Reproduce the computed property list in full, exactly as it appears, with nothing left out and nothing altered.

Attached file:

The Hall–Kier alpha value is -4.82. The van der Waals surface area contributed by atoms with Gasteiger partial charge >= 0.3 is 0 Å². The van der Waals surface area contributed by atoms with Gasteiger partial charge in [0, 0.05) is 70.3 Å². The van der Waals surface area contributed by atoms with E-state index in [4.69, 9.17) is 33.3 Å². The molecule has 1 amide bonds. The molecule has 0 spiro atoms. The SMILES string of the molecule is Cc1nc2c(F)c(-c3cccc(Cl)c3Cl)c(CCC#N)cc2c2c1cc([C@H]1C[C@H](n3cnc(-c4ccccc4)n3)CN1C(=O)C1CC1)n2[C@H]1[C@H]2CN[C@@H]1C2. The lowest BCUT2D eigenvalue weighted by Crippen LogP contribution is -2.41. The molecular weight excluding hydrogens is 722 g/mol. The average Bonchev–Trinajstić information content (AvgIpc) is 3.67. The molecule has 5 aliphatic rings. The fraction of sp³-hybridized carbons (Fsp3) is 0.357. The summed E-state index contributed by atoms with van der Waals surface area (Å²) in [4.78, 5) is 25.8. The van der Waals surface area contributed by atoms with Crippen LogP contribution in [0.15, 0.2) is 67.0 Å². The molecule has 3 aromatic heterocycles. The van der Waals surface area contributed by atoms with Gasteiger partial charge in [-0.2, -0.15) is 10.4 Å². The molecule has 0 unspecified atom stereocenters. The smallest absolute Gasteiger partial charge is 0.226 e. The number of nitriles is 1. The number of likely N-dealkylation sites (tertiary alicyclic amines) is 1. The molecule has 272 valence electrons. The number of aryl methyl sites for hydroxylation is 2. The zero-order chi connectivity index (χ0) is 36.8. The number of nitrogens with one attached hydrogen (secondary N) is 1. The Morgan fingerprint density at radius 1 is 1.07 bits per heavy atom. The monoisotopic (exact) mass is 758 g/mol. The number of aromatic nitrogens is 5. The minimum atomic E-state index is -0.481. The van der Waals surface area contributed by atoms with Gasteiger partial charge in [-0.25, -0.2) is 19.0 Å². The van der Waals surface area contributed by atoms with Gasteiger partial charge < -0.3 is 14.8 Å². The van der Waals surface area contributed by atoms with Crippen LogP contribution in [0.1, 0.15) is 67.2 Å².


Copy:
The Hall–Kier alpha value is -4.82. The van der Waals surface area contributed by atoms with Gasteiger partial charge >= 0.3 is 0 Å². The van der Waals surface area contributed by atoms with Gasteiger partial charge in [0, 0.05) is 70.3 Å². The van der Waals surface area contributed by atoms with E-state index in [4.69, 9.17) is 33.3 Å². The molecule has 1 amide bonds. The molecule has 0 spiro atoms. The SMILES string of the molecule is Cc1nc2c(F)c(-c3cccc(Cl)c3Cl)c(CCC#N)cc2c2c1cc([C@H]1C[C@H](n3cnc(-c4ccccc4)n3)CN1C(=O)C1CC1)n2[C@H]1[C@H]2CN[C@@H]1C2. The lowest BCUT2D eigenvalue weighted by Crippen LogP contribution is -2.41. The molecular weight excluding hydrogens is 722 g/mol. The average Bonchev–Trinajstić information content (AvgIpc) is 3.67. The molecule has 5 aliphatic rings. The fraction of sp³-hybridized carbons (Fsp3) is 0.357. The summed E-state index contributed by atoms with van der Waals surface area (Å²) in [4.78, 5) is 25.8. The van der Waals surface area contributed by atoms with Crippen LogP contribution in [0.15, 0.2) is 67.0 Å². The molecule has 3 aromatic heterocycles. The van der Waals surface area contributed by atoms with Gasteiger partial charge in [-0.2, -0.15) is 10.4 Å². The molecule has 0 unspecified atom stereocenters. The smallest absolute Gasteiger partial charge is 0.226 e. The number of nitriles is 1. The number of likely N-dealkylation sites (tertiary alicyclic amines) is 1. The molecule has 272 valence electrons. The number of aryl methyl sites for hydroxylation is 2. The zero-order chi connectivity index (χ0) is 36.8. The number of nitrogens with one attached hydrogen (secondary N) is 1. The Morgan fingerprint density at radius 1 is 1.07 bits per heavy atom. The monoisotopic (exact) mass is 758 g/mol. The number of aromatic nitrogens is 5. The minimum atomic E-state index is -0.481. The van der Waals surface area contributed by atoms with Gasteiger partial charge in [-0.25, -0.2) is 19.0 Å². The van der Waals surface area contributed by atoms with Gasteiger partial charge < -0.3 is 14.8 Å². The van der Waals surface area contributed by atoms with Crippen LogP contribution in [0.1, 0.15) is 67.2 Å².